How To Study Efficiently And Remember Well What You Read

Picture of Mary Vasser

Mary Vasser

If you do not like to interrupt your reading flow by stopping every time you complete a sentence, paragraph or chapter, I recommend the questionnaire method. It turns your book into a questionnaire, so that it becomes more of a personal question and answer material. Use one that’s not about being in the mood, taking notes, asking questions.

You should read books according to the four rules that help you understand the context and understanding of the book. If you take the time to read, you will understand more about what you are reading at a deeper level.

Peter Doolittle, an educational psychologist, spoke in 2013 at TEDGlobal in a lecture that detailed the meaning and limitations of your working memory, the part of your brain that makes us think about what is happening.

Reading and hearing large amounts of information can make it difficult for the brain to recognize key points. If you remember information from your content, you save time in the end. You don’t need to go back and look up so many facts and ideas – be it rubbing elbows at a big conference or explaining to your team your reasons for beginning a new process – you can immediately apply the information.

Knowing how to read a textbook is one of the most important ways to learn more effectively and with less effort. Active reading requires concentration and the ability to deal with the words on the page. From this point of view, reading is worth the few minutes it takes to increase reflection and efficiency.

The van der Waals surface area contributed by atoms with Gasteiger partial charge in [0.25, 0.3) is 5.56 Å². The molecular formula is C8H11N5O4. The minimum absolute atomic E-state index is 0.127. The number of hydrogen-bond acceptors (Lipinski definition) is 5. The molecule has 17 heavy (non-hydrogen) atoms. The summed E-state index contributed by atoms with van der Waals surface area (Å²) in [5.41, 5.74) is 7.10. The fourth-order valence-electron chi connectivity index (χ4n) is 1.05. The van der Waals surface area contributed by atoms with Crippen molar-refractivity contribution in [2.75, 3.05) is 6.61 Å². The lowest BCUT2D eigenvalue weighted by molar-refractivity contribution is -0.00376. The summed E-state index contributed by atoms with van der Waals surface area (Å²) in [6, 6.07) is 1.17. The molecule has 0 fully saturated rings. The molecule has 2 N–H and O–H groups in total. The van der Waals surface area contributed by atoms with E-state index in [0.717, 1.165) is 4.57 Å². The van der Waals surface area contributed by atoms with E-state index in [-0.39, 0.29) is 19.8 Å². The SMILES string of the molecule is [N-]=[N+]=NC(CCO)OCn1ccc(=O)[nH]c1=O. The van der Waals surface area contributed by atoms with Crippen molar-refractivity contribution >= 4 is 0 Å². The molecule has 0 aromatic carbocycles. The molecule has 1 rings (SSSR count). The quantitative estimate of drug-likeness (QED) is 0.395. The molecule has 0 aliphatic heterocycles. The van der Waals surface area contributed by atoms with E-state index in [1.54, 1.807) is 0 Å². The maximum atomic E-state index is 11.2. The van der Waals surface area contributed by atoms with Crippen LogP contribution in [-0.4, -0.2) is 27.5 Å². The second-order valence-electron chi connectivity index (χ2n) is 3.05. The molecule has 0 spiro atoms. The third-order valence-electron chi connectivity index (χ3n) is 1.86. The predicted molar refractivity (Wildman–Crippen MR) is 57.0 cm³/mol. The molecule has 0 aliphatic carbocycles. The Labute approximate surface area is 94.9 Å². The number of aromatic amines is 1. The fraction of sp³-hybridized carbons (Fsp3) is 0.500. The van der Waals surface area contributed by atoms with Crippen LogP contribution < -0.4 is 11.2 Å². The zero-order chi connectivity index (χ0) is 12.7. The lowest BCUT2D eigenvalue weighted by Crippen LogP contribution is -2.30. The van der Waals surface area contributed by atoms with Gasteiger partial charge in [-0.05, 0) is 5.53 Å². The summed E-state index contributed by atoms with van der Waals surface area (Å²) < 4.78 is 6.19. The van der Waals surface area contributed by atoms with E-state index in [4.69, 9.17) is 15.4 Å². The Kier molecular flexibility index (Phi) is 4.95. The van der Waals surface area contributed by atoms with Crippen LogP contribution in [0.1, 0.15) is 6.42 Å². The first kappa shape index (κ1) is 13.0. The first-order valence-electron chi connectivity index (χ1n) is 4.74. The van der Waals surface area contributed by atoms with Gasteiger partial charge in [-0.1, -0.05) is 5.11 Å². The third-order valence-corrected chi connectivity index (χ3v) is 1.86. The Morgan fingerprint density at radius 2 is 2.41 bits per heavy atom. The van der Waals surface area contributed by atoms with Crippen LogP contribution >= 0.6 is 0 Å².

The steps we will take during the reading process will little save you hours of learning time, but what you read will be stored in your long-term memory. For an introduction to effective memorization techniques that will help you become more efficient at school, read on. This guide teaches you how to read a textbook, so that you can keep and integrate what you have learned.

In addition to visual and spatial memory techniques there are many other tricks that you can use to help your brain remember information. Watch this video from the Learning Center for a quick explanation of many of these techniques. If you find that you do not understand the material, spend some time understanding it before trying to memorize it.

There are many simple and creative ways to get more information from a text. For example, skimming off the text before delving into the material is a way to familiarize oneself with the important topics of a book and to know where to concentrate. In this article, Bill Klemm, Professor of Neuroscience, highlights this as a key strategy for storing information.

If you have never taken notes, which can be very effective, Sonke and Ahren’s book is a great start. Before you start, you can create your own system, depending on what you are working on and what you like to read. The authors suggest ways to make notes and make the books you read the last part of your thinking.